You don’t need climbing equipment, however, good, waterproof walking boots would definitely be advised. The gorge itself doesn’t have any paths once you are inside it. Personally, I took off my boots and waded through the water, but you might prefer to take wellington boots or hip waders if don’t want to get wet.

Devils Pulpit Scotland



Is it Dangerous to Visit the Devil’s Pulpit in Finnich Glen?

There are a few things to be aware of when visiting the Devil’s Pulpit. Firstly, the gorge walls are very steep, and there are no fences. So don’t go too close to the edge when you’re walking above the gorge itself.

The path down to the gorge floor, the aforementioned “Jacob’s Ladder”, is in a fairly perilous condition. It’s not too hard to climb down, but if you have mobility difficulties or a serious fear of heights this might be too hard.

When you’re in the gorge, be aware that rocks or tree branches may become lose and fall into the gorge, particularly around times of rainfall.

Finally, do be aware that the waters can rise rapidly at times of rainfall, so do be very careful when visiting as it can become dangerous very quickly. So only venture as far as you are confident with, and heed the signs of danger such as the water level changing, or rainfall.

Overall, a trip to the Devil’s Pulpit can certainly be done safely and you shouldn’t worry too much, just practice basic common sense and you should be fine.


What Photography Gear do I need?

From a photography gear perspective you will need as wide a lens as possible in order to capture the whole gorge. I used a 17-40mm lens on a full frame camera. On a crop sensor camera, you’d want something like a 10-16mm lens. Basically, the wider the better. Take a look at what camera gear we use for an idea of what you might want to bring.

As there’s water down here which moves over waterfalls, you might also want a Neutral Density Filter. Something between a 6 and 10 stop should do. Read my article on Neutral density filters to help understand what they do and why you might want them for your photography.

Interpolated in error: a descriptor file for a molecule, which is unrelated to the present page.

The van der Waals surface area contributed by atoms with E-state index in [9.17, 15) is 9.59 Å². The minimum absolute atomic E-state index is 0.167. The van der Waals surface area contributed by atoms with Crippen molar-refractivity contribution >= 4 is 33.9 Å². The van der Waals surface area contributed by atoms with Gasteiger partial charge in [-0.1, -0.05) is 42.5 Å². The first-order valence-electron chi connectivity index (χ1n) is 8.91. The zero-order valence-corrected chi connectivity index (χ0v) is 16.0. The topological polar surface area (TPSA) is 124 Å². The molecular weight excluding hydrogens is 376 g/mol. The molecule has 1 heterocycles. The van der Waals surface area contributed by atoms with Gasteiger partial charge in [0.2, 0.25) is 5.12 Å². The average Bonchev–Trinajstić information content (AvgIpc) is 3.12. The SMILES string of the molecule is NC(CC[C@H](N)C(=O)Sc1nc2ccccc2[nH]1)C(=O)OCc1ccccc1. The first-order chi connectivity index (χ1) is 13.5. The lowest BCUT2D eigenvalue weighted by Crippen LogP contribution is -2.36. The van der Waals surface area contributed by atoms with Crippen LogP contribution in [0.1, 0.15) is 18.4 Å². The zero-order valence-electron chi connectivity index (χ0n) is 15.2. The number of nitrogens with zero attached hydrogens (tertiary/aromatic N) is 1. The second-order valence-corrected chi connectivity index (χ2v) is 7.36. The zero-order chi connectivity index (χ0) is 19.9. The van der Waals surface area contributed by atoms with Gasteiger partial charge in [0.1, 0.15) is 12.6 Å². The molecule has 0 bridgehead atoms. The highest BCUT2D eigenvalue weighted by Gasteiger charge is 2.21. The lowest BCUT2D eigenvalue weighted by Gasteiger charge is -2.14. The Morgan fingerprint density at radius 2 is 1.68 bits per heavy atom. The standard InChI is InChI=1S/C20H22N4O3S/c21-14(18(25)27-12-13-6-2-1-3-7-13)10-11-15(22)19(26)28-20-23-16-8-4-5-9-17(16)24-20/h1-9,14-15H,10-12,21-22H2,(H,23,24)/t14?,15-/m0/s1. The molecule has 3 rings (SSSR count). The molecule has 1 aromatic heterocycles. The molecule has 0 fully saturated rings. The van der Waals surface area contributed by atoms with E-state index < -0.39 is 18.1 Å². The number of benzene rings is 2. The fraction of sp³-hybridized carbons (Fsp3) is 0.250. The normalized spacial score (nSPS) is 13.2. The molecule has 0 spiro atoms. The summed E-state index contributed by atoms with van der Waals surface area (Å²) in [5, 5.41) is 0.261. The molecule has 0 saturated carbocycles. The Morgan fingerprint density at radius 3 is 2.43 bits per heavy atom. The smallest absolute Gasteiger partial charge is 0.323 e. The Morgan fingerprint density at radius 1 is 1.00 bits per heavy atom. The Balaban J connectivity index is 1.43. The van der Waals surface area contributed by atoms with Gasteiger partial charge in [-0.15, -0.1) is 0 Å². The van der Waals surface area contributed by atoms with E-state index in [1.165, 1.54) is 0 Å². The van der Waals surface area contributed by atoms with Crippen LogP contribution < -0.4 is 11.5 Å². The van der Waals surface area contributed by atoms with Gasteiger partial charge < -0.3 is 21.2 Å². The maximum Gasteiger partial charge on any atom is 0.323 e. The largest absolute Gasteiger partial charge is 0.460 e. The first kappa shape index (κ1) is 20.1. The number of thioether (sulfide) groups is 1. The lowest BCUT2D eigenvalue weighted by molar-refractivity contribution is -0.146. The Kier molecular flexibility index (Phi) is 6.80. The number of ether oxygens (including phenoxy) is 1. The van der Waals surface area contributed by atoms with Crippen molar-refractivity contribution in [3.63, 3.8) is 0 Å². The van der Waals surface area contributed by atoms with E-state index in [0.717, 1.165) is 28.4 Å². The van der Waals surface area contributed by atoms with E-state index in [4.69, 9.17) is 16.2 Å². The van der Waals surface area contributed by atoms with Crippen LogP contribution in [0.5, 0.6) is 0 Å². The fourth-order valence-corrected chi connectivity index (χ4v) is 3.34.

Devils Pulpit Scotland

Finally, you’re definitely going to want a tripod for your visit down to the glen. Those steep and narrow gorge walls don’t let a lot of light in, so even without a neutral density filter you’re not going to get a lot of light to shoot with.

It’s also a very high contrast scene, with dark scenery around the water and walls, and bright areas in the sky, meaning you might want to bracket your photos and exposure blend them. Two definite reasons you need a tripod (if you’re interested, I have a whole pile more reasons you need a tripod for your photography!).

I use and love the Vanguard range of tripods, and I’ve been an ambassador for them for a few years now. For this shoot I used their VEO range, which is a series of lightweight travel tripods. Definitely check them out if you’re in the market for a new tripod.


Any tips for taking pictures at the Devil’s Pulpit?

My suggestion would be to wade / walk upstream from the ladder along the gorge until you come to a couple of small waterfalls, which are very photogenic. Shoot as wide as possible, and try to get the feeling of those steep walls into your shot, and the contrast of the red water and green moss.

Devils Pulpit Scotland

I’d also suggest checking out what the river has brought that can aid in your composition. A well placed dead log can make for a great bit of foreground. If that doesn’t work, try adding in a human subject, ideally in a brightly coloured clothing, to balance the shot and give some depth and scale.


Tips for What to Do Near the Devil’s Pulpit / Finnich Glen

The Devil’s Pulpit is very close to Loch Lomond and the Trossachs National Park, and can also be easily reached from both Glasgow and Edinburgh. Whilst the gorge itself it’s a stunning location, there’s not much to do here beyond the short walk, so we’d recommend planning in some sight-seeing in the area.

At the top of your list should be a visit to Loch Lomond and the Trossachs National Park. This has all kinds of attractions, including vintage steamboat rides, hiking routes, cycling and even more excellent photography stops. Read our advice on the top things to do in Loch Lomond here.

Loch Lomond and region makes for the perfect day trip or overnight stop from Glasgow. Take a look at our guide to spending two days exploring Glasgow and Loch Lomond for ideas on how to fill those two days.


Further Reading

And that summarises this guide to this epic photography location in Scotland! Before I leave you though, here are a few more resources related to photography, Scotland and the wider UK that you might find useful.

Hopefully you found this photography location guide to finding the Devil’s Pulpit in Finnich Glen useful! As always, if you have any feedback, comments or suggestions, do pop them in the comments below.

Guide to finding the Devils Pulpit, Finnich Glen, in Scotland, including where to park, how to get down to the gorge, why it's called the Devil's Pulpit, and photography tips for getting great photos of the Devils Pulpit Gorge